Over at my favorite SEO forum, High Rankings, somebody asked for recommendations about SEO software. The consensus response was, “Yes, don’t do it.”
But that response deserves a little more explanation, some of which was also posted at the forum. There are two reasons why SEO software should be avoided.
Avoid SEO software for link-building. What doe Google and company look for in links? They are looking for recommendations. They seek a sign that a web page is considered a good reference on a certain topic. They are looking for natural links, not contrived ones meant to alter their results.
What does automation do? It creates patterns – patterns that are not natural, but contrived. What is the one strength that computers have that mere mortals like you and me and Paulina Rubio do not have? The ability to sort through almost infinite data in almost no time at all and recognize patterns. Using SEO software is like posting a neon sign that reads, “Yoohoo! We’re trying to mess with your results.”
Think your SEO software can fool the Google algorithm? Hmmm.
Avoid SEO software, because this is a sport. I know a lot of web folks are techies who are used to the scientific principle that if you take certain steps, you will get certain results. Repeat the same steps, get the same results. SEO is not like this. If a thousand people all repeat the same steps, there will not be 1000 websites in Google’s top 10 for “Paulina Rubio lyrics”. There will still be just 10 results.
In any competition, the goal is not to duplicate what everybody else is doing. The goal is to do more than everyone else. To do better than everyone else. And, if possible, to do what nobody else though of. It’s OK to study the competition. It’s OK to study others who are not competitors. It’s OK to take the best of what each of them is doing, but then you have to go out and do the very best you can. No me-too software program will do that for you.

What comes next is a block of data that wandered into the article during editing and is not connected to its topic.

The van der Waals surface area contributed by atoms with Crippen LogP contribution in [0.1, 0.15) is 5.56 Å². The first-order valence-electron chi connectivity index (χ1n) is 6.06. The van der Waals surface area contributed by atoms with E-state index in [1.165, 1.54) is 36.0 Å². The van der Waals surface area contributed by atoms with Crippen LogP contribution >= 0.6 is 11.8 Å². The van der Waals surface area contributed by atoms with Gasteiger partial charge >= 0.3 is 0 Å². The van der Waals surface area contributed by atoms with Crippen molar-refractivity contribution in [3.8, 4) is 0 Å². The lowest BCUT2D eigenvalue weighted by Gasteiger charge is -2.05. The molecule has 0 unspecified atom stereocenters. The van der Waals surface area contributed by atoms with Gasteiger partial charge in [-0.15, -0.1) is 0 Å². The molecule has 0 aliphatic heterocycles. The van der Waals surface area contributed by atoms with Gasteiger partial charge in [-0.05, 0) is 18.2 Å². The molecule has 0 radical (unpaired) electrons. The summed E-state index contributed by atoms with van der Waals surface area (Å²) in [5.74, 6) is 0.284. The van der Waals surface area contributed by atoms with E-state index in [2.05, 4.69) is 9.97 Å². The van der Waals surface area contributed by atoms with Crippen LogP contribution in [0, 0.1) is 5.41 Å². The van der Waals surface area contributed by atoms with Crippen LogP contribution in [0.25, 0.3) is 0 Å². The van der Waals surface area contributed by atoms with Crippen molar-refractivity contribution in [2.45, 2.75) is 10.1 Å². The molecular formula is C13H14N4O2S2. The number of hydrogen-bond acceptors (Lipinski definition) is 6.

All that being said, I do use some software for SEO purposes.
I use Internet Explorer to view websites (Yes, IE is software.)
I use Roboform to prefill forms for directory and article submissions. But note that I manually edit important things like “title” and “description”. Roboform just saves me from having to misspell my own name hundreds of times a day.
I use Keyword Discovery to help research the best search terms for my clients (It’s a web-based application, but it counts as software).
And of course, I use Word to compose articles and news releases, to edit source code and to do plenty of additional tasks.
And let’s not forget WordPress, which I use to blog about SEO.
So software, yes. Software to automate SEO, no.